Alumni: Vasu Panicker
Area of Concentration | AOC: Contemporary Music Studies
Home Campus: Queens College
Graduation Year: 2010
Greetings, CUNY BA community!
My name is Vasu Panicker; I am a business strategist and music maker, based in the San Francisco Bay Area of California. As a “business strategist,” I primarily work as a management consultant, guiding large-scale organizations through mergers, operational carve-outs, and other transaction types. As a “music maker, ” I am a multi-media composer, sound designer, and former professional youth music director.
I am also a proud alumnus of CUNY BA, having earned my B.S. in Contemporary Music Studies in 2010. It is in this capacity that I write to you, intending to share a little bit of how my experience at CUNY BA prepared me for my career.
Completing the milestones of the program—beginning with the discovery of the CUNY BA; the application process (including research of which courses the CUNY system offers); designing an Area of Concentration; selecting and approaching an advisor; and rallying to get into certain classes—is like designing a unique career, in itself.
When I first heard of CUNY BA (I remember the exact moment), I knew it was the right direction for me. It supported me in selecting from the best music curriculum and teachers throughout the entire CUNY system and gave me the opportunity to support my musical training with a foundation in the social sciences and liberal arts.
After designing an Area of Concentration, executing the vision I had set out for myself required additional creativity. Although we are resourced by our advisors, the onus of researching and deciding upon which classes to pursue is on the student. I would reach out to professors to inquire about their course content and how they approached teaching. I would visit various CUNY college campuses across New York City and meet in person with teachers to get a tactile feel for their style. There, I would also use the opportunity to connect with students to ask about their experience—sometimes, I waited to catch up after class, and sometimes I asked the professor or department office to connect me with students via email. This experience was akin to the process of conducting “informational interviews” or “coffee chats”—simple conversations with people (usually 2nd or 3rd-degree connections) with the purpose of learning more about a field of interest. Holding such “chats” is a crucial part of designing one’s career—whether at the first step of learning about a prospective role, a new field, or diving further into the specifics of a particular industry.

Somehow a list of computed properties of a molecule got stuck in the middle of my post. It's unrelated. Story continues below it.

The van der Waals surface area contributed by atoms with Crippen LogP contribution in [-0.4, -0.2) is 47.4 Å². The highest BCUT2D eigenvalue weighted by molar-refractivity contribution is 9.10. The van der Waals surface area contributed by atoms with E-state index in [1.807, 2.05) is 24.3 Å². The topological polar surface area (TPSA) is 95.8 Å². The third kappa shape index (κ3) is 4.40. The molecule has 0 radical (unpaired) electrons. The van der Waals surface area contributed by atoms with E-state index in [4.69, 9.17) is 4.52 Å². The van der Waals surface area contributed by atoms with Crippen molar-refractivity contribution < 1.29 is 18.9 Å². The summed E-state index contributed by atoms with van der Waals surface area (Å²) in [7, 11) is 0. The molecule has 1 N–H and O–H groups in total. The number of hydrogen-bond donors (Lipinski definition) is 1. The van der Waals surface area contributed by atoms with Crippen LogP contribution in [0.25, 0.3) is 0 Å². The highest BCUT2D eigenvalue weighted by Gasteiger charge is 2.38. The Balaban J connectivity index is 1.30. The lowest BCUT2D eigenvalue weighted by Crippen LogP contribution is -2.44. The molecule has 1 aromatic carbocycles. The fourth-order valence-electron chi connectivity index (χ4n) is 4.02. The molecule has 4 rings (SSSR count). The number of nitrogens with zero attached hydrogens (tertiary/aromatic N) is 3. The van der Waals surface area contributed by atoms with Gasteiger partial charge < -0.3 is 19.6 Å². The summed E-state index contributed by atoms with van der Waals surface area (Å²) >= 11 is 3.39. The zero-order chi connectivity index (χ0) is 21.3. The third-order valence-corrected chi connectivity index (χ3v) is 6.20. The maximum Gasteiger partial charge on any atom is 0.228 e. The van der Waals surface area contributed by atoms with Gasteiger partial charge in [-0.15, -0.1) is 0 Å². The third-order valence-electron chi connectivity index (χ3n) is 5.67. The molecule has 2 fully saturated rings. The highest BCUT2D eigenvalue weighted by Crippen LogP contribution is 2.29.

This same process also supported me in building my network: I met professors, teachers, and students across multiple CUNY colleges. Sometimes the term “network” or “networking” brings to mind a self-centered person in pursuit of individualistic gain. But that’s not always the case. Networking is more like community building, and The New York Times says, “building and nurturing relationships with people … provides a strong medium for a vibrant career and a cushion for when the unplanned happens.”
When I graduated, I worked for a summer as a musician and enrolled in a year-long graduate certificate program at Aaron Copland School of Music at Queens College. I knew I needed more time in a music conservatory environment to further develop my skills as a performing pianist and composer. Like most musicians and artists (and many students from other disciplines), I had no idea what would come next. There aren’t any “templates” for building creative careers. There’s no regimented, reliably predictable, recruiting process like there is in the business world of consulting, finance, tech, and law. But I wasn’t deterred because I had the experience of designing my own path through the CUNY BA.
I began my career as a freelance musician in New York City, and eventually found my way to leading full-time a unique music performance and composition program for teenagers, focused entirely on music by living composers. It was a concept that hadn’t existed before—that sense of unfamiliarity wasn’t new to me, because I had, during my CUNY training, charted a path that hadn’t existed before, either.
Leading the youth music ensemble introduced me to the world of nonprofit management, and forced me to think strategically about building and scaling organizations. These are things that I had never encountered in my school training. But I was accustomed to “new-ness” and learned that I had a knack for the strategy side of things. Wanting to improve, I began thinking about business school—something few self-described “creative types” would ever consider. That thought turned into a constant yearning and eventually took me all the way across the country to attend business school in The Bay Area of California, where I earned my M.B.A. Here, my hunch about business strategy was validated, and I started my next career journey in management consulting. I haven’t left my musical identity—no, I actually can focus more on my unique creative practice in ways that I hadn’t when I was a “full-time creative.”
Harvard Business Review suggests thinking about your career less as a “career path” and more as a “career portfolio.” When thinking about this, realize that, even if you haven’t worked before, you already have so many experiences to draw upon: “freelance roles, volunteering, community service, side hustles, passion projects, hobbies, exchanges, parenting, supporting your family and friends”.
And realize that you have already been practicing this throughout your CUNY BA journey.